Captivating Darlingtonia

Darlingtonia Bog

Watch out bugs! Death traps ahead!

Plants that eat bugs. Just the thought of them and I am instantly transported back to third grade, when our teacher brought several carnivorous plants into our classroom. I’m not sure I ever saw one eat a bug because, of course, the third grade boys liked to poke the plants to make them close. Regardless, as a nine-year-old I was captivated.

While I may have been captivated, it took about 40 years before I finally saw my first carnivorous plant in the wild — the “Darlingtonia Californica” more commonly known as the pitcher plant or cobra lily — at the Darlingtonia Natural Area just north of Florence.

Darlingtonia Foggy Boardwalk

A foggy spring morning at Darlingtonia Natural Area.

When I think of Florence, I think of cool summers, fog, and lots of rain. So imagine my surprise when I learned that the pitcher plant also grows in the wild in southern Oregon, south of Grants Pass. We had the opportunity to visit the Eight Dollar Mountain Botanical Wayside last year, on a hot, dry afternoon in late summer. The weather was very unlike anything you’ll find at Florence or along the Oregon coast.

EightDollarMountain

Viewing platform at Eight Dollar Mountain Botanical Area.

Carnivorous plants attract insects and “eat” them because the areas they live in are so low in nutrients that the plants must get nourishment from other sources.

For the pitcher plant, the process is rather simple: the plants attract insects by small nectar glands around their “mouths.” Once the insects are tempted inside, they can’t find their way out and eventually slide down to the base of the plant where they drown in a pool of fluid. When the insect carcasses break down, the plant absorbs the nutrients that are released.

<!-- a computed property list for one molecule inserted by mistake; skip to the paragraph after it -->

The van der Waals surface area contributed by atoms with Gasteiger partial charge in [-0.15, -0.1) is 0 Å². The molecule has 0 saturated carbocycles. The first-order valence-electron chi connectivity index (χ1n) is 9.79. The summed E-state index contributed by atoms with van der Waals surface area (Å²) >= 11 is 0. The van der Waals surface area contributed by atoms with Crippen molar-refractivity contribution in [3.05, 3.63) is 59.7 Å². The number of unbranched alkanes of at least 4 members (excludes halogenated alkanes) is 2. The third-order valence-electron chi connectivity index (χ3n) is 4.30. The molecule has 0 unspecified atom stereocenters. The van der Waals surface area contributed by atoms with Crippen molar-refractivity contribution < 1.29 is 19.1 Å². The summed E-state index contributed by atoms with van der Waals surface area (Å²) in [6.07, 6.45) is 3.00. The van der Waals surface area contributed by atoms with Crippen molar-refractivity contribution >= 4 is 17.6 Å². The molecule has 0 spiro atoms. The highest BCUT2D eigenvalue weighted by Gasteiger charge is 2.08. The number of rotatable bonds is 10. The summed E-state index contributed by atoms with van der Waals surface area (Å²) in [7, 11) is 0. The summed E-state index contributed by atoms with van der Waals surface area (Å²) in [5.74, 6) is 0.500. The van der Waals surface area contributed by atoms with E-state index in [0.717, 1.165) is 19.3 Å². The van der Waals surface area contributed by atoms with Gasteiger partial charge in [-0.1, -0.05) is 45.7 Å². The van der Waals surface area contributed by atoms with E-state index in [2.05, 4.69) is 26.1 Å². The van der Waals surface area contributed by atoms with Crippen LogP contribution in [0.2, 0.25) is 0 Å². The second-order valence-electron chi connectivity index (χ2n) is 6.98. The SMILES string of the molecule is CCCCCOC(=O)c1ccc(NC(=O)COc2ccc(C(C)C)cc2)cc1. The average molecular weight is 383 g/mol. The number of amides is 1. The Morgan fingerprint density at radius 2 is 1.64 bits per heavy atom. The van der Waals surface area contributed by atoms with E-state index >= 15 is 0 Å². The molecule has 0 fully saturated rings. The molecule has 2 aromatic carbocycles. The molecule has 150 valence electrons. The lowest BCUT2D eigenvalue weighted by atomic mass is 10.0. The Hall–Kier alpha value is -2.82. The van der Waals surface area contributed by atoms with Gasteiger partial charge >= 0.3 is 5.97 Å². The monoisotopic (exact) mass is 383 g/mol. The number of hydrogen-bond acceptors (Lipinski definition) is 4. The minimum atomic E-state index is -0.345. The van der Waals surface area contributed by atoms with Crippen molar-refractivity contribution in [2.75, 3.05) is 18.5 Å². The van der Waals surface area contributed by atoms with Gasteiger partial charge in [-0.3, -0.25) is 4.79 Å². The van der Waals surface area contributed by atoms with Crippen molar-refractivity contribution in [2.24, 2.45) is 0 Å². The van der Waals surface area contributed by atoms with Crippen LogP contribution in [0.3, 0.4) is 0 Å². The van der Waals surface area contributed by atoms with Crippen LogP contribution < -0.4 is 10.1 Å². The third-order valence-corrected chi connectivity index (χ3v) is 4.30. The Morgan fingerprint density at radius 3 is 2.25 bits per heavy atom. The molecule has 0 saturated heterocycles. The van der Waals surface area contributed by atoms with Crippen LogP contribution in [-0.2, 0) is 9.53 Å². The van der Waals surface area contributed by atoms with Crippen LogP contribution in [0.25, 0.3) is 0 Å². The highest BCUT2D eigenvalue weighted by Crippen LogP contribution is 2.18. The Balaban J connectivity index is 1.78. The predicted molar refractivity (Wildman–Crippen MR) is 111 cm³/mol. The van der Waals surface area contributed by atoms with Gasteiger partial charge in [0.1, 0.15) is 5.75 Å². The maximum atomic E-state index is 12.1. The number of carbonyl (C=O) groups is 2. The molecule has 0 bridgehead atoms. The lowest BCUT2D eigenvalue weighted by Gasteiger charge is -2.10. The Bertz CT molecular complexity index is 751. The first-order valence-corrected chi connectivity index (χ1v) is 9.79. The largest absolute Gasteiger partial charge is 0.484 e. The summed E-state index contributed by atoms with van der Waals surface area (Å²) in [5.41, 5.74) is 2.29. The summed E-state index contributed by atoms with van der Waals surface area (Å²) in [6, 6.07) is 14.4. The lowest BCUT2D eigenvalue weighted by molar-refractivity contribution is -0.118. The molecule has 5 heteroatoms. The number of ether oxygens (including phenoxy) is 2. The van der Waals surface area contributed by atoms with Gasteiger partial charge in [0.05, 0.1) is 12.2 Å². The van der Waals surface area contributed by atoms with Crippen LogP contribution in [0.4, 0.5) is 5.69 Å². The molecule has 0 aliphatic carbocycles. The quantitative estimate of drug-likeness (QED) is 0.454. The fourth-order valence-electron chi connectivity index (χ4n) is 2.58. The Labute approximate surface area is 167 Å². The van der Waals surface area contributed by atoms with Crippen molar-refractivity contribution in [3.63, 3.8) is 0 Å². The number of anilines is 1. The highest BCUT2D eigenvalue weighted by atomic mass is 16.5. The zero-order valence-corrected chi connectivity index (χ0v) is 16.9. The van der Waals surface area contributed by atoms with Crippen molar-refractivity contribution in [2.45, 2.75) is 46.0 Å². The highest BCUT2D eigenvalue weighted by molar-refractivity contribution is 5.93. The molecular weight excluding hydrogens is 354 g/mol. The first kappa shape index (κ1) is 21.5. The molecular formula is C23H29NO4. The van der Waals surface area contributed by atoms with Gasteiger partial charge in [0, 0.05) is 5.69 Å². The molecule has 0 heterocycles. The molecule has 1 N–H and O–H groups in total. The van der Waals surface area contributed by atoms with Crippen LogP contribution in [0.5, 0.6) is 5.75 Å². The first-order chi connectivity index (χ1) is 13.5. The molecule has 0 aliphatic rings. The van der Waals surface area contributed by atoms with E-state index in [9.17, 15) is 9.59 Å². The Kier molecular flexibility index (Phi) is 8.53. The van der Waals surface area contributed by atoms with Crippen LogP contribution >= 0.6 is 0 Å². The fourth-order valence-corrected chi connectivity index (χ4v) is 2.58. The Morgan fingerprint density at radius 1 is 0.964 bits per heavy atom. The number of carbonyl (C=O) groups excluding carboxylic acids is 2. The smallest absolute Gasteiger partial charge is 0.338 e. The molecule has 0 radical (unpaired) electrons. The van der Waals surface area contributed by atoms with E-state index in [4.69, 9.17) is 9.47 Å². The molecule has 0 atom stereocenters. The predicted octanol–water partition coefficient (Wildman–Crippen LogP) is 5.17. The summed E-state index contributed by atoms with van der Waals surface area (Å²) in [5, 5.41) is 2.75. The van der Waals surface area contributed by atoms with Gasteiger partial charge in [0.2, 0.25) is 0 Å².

DarlingtoniaFlower

Pitcher Plant flowering.

If you’ve seen the pitcher plants growing in the wild at Florence, be sure to stop by Eight Dollar Mountain. The differences in environment makes this plant even more captivating.

Eight Dollar Mountain Botanical Wayside is 25 miles south of Grants Pass, off Highway 199 on Eight Dollar Road. There is a quarter mile boardwalk path leading out to the pitcher plants.

The Darlingtonia Wayside is just east of Highway 101, five miles north of Florence. The loop trail is about a quarter mile long.

Kam Wah Chung State Heritage Site: John Day, Oregon
Agrarian Ales

Comments

  1. I always wondered what the flowers looked like! Thanks for sharing.

  2. Janet Best says:

    Loved this! I knew Venus fly traps grew on the coast, but not the pitcher plants. And in GP too! Very cool!

    • Venus fly traps in Oregon?! I’ll have to check into that! I have searched for the sundews up around Gold Lake but have been unsuccessful. Thanks.

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